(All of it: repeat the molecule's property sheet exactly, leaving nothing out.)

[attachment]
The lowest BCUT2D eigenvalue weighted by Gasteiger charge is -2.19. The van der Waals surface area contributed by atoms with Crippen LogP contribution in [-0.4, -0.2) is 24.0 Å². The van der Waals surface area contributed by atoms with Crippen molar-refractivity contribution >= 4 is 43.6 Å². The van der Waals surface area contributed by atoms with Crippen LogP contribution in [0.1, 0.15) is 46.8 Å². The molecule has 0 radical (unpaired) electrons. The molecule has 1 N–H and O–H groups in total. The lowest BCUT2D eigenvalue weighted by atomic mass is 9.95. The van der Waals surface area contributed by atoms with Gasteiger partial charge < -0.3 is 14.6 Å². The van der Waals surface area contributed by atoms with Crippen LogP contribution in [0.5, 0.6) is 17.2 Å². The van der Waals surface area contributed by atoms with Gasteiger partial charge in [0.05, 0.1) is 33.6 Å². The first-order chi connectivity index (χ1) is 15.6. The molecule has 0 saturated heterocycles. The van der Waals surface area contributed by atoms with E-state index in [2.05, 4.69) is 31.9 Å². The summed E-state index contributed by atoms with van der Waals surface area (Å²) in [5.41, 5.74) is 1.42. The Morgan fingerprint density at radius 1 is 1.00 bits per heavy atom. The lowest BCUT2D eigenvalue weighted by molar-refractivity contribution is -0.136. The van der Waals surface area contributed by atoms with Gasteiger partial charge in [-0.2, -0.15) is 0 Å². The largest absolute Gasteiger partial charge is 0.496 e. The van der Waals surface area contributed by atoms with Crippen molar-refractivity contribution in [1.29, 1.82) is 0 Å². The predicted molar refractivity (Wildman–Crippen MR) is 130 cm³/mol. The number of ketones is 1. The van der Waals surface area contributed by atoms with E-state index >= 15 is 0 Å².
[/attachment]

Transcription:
The lowest BCUT2D eigenvalue weighted by Gasteiger charge is -2.19. The van der Waals surface area contributed by atoms with Crippen LogP contribution in [-0.4, -0.2) is 24.0 Å². The van der Waals surface area contributed by atoms with Crippen molar-refractivity contribution >= 4 is 43.6 Å². The van der Waals surface area contributed by atoms with Crippen LogP contribution in [0.1, 0.15) is 46.8 Å². The molecule has 0 radical (unpaired) electrons. The molecule has 1 N–H and O–H groups in total. The lowest BCUT2D eigenvalue weighted by atomic mass is 9.95. The van der Waals surface area contributed by atoms with Gasteiger partial charge < -0.3 is 14.6 Å². The van der Waals surface area contributed by atoms with Crippen LogP contribution in [0.5, 0.6) is 17.2 Å². The van der Waals surface area contributed by atoms with Gasteiger partial charge in [0.05, 0.1) is 33.6 Å². The first-order chi connectivity index (χ1) is 15.6. The molecule has 0 saturated heterocycles. The van der Waals surface area contributed by atoms with E-state index in [2.05, 4.69) is 31.9 Å². The summed E-state index contributed by atoms with van der Waals surface area (Å²) in [5.41, 5.74) is 1.42. The Morgan fingerprint density at radius 1 is 1.00 bits per heavy atom. The lowest BCUT2D eigenvalue weighted by molar-refractivity contribution is -0.136. The van der Waals surface area contributed by atoms with Gasteiger partial charge in [-0.2, -0.15) is 0 Å². The largest absolute Gasteiger partial charge is 0.496 e. The van der Waals surface area contributed by atoms with Crippen molar-refractivity contribution in [1.29, 1.82) is 0 Å². The predicted molar refractivity (Wildman–Crippen MR) is 130 cm³/mol. The number of ketones is 1. The van der Waals surface area contributed by atoms with E-state index >= 15 is 0 Å².